Not Enough Hot Water? 3 Problems To Check For
Have you been running out of hot water sooner than you should be? This problem can be pretty frustrating, especially if you went out of your way to buy a large-sized water tank so you'd have enough to go around. Rest assured that in most cases, you won't have to replace your water heater or even make extensive repairs. Usually, the problem comes down to one of three issues, all of which are easily solved.
1. The Wrong Temperature Setting
Your water tank should be set high enough that when you take a shower, some cold water is mixing with the hot. This ensures the hot water lasts a while. If your temperature setting is too low, when you turn the hot water on, you'll be using only hot water directly from the tank -- so you may run out after only a shower and a half or so! Check your water heater's temperature. It should be set at 140 degrees F, in most cases. If you have kids and you are worried about them scalding their hands, you can set it to 120 F, but do not go any lower than that.
2. Sediment in the Tank
If it has been more than a year since you drained your water tank, there may be sediment built up in the bottom of it. This sediment begins as minerals in the water -- they slowly settle out over time. Sediment can interfere with the tank's ability to sense temperature, which may cause the water not to heat up fully. It could also interfere with the valves, preventing hot water from leaving the tank when it is at a certain pressure.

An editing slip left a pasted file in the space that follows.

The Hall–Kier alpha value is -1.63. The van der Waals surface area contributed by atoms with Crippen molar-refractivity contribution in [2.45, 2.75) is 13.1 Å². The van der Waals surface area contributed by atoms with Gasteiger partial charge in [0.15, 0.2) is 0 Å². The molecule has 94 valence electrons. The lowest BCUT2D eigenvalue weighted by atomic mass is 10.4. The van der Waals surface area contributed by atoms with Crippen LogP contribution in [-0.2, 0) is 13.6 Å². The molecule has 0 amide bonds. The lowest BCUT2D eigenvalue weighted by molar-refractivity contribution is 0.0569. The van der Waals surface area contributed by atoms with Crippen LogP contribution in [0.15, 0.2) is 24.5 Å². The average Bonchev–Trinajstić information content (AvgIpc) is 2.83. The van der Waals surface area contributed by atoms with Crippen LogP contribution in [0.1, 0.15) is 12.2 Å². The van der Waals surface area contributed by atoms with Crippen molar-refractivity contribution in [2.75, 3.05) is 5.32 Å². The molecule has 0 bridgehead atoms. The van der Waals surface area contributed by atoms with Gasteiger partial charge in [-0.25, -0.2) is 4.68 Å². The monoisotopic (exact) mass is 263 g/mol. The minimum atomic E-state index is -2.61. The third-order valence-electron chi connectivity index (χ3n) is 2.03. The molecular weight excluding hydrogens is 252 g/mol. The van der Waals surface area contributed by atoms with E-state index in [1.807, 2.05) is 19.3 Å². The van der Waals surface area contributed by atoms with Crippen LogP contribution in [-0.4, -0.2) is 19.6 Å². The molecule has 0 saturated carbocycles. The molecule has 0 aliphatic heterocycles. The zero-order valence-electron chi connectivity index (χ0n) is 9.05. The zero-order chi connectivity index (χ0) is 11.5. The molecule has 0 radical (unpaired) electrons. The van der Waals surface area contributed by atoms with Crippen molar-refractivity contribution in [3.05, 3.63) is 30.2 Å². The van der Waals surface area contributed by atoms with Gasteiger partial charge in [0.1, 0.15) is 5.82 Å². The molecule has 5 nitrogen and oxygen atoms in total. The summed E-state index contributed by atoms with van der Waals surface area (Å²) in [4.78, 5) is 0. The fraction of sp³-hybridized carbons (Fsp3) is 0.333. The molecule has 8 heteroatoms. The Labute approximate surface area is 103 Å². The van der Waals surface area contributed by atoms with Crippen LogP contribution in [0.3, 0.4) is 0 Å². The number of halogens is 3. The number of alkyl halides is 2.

You can remove the sediment by turning off the water and power supplies to the tank, connecting a hose to the outlet valve at the bottom of the tank, and draining the tank completely. The last bucket or two of water that comes out will probably be laden with sediment. Disconnect the hose, turn the power and water back on, and turn on the valve. Once the tank heats up, you should have better luck.
3. Damaged Dip Tube
The dip tube is a long tube that stretches from the bottom to the top of the water heater. It senses how full the tank is and triggers the tank to fill up as it becomes empty. If the dip tube stops working, the tank may only partially fill, which explains why you have limited hot water. This is the most likely explanation if changing your thermostat setting and removing sediment from the tank don't work. Luckily, a water heater repair company can remove and replace the dip tube with relative ease.